Overview of the Oracle Database Instance
Oracle Tips by Burleson
Before we explore Oracle instance tuning, we
must first get a clear idea about the nature of an Oracle instance. At
a very general level, an Oracle instance consists of two components:
the System Global Area (SGA) and the Oracle background processes, as
shown in Figure 9-1.
Figure 9-55: An Oracle instance
Within these structures, we find that we can
control both the SGA and the background processes by adjusting Oracle
parameters. Let's begin with a high-level look at the Oracle SGA.
The Oracle SGA
When Oracle is started, the Oracle executable
issues the malloc( ) command to create a region of RAM memory.
The SGA is commonly called the Oracle region, because it is a region
of RAM memory on the database server RAM heap.
The Oracle DBA controls the size of the SGA,
and proper SGA management can have a huge impact on performance.
However, we must remember that the SGA is a static memory region, and
the needs of the Oracle database are constantly changing. Until
Oracle, the SGA was not dynamic and could not be altered. Once
Oracle becomes commonplace, the dynamic adjustment of the SGA will
be possible, and eventually the SGA will reconfigure itself based on
the needs of the database. However, until then, changing the SGA
requires constant monitoring, and it is sometimes a good approach to
develop a general setting for the SGA parameters based on the
historical needs of the application.
With STATSPACK, we can observe the historical
needs of any application that is running in the SGA, and we can
develop a set of global parameters. Using historical STATSPACK
information to tune the SGA region works out well because of Oracle's
high level of sophistication. Tuning Oracle's memory involves a number
of Oracle parameters. While there are hundreds of initialization
parameters, there are a handful of Oracle parameters that are very
important for Oracle tuning:
buffer_pool_keep This data buffer pool is used to store
small tables that perform full table scans.
buffer_pool_recycle This pool is reserved for table blocks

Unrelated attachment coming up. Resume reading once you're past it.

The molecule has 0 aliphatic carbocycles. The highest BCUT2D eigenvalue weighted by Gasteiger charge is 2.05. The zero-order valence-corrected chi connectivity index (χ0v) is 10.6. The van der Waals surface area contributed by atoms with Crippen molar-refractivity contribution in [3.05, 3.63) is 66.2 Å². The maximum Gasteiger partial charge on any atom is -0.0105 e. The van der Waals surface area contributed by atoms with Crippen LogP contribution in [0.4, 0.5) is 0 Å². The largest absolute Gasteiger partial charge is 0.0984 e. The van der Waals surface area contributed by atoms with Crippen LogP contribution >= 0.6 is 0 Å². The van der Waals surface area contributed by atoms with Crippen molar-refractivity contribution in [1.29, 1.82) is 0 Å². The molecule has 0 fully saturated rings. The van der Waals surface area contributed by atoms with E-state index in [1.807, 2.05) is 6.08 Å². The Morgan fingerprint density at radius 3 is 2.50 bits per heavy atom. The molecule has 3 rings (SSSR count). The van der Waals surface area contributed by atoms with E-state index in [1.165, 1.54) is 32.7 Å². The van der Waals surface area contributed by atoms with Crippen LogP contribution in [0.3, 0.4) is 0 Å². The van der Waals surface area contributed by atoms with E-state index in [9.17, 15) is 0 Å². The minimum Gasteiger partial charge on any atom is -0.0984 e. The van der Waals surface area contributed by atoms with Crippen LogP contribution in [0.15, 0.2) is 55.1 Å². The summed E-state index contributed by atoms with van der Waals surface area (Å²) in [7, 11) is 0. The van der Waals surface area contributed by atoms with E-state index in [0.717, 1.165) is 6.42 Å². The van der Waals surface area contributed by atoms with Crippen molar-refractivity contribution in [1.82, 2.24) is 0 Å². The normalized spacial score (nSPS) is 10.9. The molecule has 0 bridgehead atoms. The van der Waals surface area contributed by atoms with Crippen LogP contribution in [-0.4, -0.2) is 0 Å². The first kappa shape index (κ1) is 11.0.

from very large tables that perform full table scans.
db_cache_size This parameter determines the number of
database block buffers in the Oracle SGA and represents the single
most important parameter to Oracle memory.
db_block_size The size of the database blocks can make a
huge improvement in performance. While the default value may be as
small as 2,048 bytes, data warehouses and applications that have
large tables with full table scans will see a tremendous improvement
in performance by increasing db_block_size to a larger value.
As a general rule, the larger the block size, the less physical I/O,
and the faster the overall performance.
db_file_multiblock_read_count This parameter is used for
multiblock reads when performing full table scans or large range
large_pool_size This is a special area of the shared pool
that is reserved for SGA usage when using the multithreaded server.
The large pool is also used for parallel query and RMAN processing.
parameter determines the amount of memory to allocate for Oracle's
redo log buffers. If there is a high amount of update activity, the
log_buffer should be allocated more space.
shared_pool_size This parameter defines the pool that is
shared by all users in the system, including SQL areas and data
dictionary caching. As we will learn later in this chapter, a large
shared_pool_size is not always better than a smaller shared
pool. If your application contains nonreusable SQL, you may get
better performance with a smaller shared pool.
sort_area_size This parameter determines the memory region
that is allocated for in-memory sorting. When the stats$sysstat
value sorts (disk) becomes excessive, you may want to allocate
hash_area_size This parameter determines the memory region